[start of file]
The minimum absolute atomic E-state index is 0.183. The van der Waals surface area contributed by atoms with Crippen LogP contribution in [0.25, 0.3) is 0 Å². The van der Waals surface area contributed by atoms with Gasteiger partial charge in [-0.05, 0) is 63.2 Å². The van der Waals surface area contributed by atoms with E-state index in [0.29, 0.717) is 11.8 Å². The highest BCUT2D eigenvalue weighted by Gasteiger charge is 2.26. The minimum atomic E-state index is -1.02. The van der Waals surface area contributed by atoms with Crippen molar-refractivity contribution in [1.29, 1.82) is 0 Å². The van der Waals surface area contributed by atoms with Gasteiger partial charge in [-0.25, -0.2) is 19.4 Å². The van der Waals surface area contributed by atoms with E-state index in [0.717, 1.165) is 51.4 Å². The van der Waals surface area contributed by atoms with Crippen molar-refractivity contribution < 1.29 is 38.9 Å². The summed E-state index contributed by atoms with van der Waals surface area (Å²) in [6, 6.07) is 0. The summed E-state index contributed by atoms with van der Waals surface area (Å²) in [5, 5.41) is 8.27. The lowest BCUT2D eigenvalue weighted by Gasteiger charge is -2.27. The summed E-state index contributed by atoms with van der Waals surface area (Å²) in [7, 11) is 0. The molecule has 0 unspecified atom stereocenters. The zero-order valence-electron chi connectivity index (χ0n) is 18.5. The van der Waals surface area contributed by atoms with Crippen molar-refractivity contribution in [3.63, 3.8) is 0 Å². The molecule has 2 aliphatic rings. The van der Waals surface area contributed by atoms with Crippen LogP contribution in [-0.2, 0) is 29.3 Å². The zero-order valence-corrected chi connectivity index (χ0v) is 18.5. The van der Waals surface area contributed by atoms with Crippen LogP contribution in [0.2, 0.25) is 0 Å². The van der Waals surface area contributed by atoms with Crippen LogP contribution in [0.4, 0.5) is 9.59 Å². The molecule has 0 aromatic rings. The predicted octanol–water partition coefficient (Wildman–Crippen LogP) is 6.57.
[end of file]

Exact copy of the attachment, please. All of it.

The minimum absolute atomic E-state index is 0.183. The van der Waals surface area contributed by atoms with Crippen LogP contribution in [0.25, 0.3) is 0 Å². The van der Waals surface area contributed by atoms with Gasteiger partial charge in [-0.05, 0) is 63.2 Å². The van der Waals surface area contributed by atoms with E-state index in [0.29, 0.717) is 11.8 Å². The highest BCUT2D eigenvalue weighted by Gasteiger charge is 2.26. The minimum atomic E-state index is -1.02. The van der Waals surface area contributed by atoms with Crippen molar-refractivity contribution in [1.29, 1.82) is 0 Å². The van der Waals surface area contributed by atoms with Gasteiger partial charge in [-0.25, -0.2) is 19.4 Å². The van der Waals surface area contributed by atoms with E-state index in [0.717, 1.165) is 51.4 Å². The van der Waals surface area contributed by atoms with Crippen molar-refractivity contribution < 1.29 is 38.9 Å². The summed E-state index contributed by atoms with van der Waals surface area (Å²) in [6, 6.07) is 0. The summed E-state index contributed by atoms with van der Waals surface area (Å²) in [5, 5.41) is 8.27. The lowest BCUT2D eigenvalue weighted by Gasteiger charge is -2.27. The summed E-state index contributed by atoms with van der Waals surface area (Å²) in [7, 11) is 0. The molecule has 0 unspecified atom stereocenters. The zero-order valence-electron chi connectivity index (χ0n) is 18.5. The van der Waals surface area contributed by atoms with Crippen molar-refractivity contribution in [3.63, 3.8) is 0 Å². The molecule has 2 aliphatic rings. The van der Waals surface area contributed by atoms with Crippen LogP contribution in [-0.2, 0) is 29.3 Å². The zero-order valence-corrected chi connectivity index (χ0v) is 18.5. The van der Waals surface area contributed by atoms with Crippen LogP contribution in [0.2, 0.25) is 0 Å². The van der Waals surface area contributed by atoms with Crippen LogP contribution in [0.4, 0.5) is 9.59 Å². The molecule has 0 aromatic rings. The predicted octanol–water partition coefficient (Wildman–Crippen LogP) is 6.57.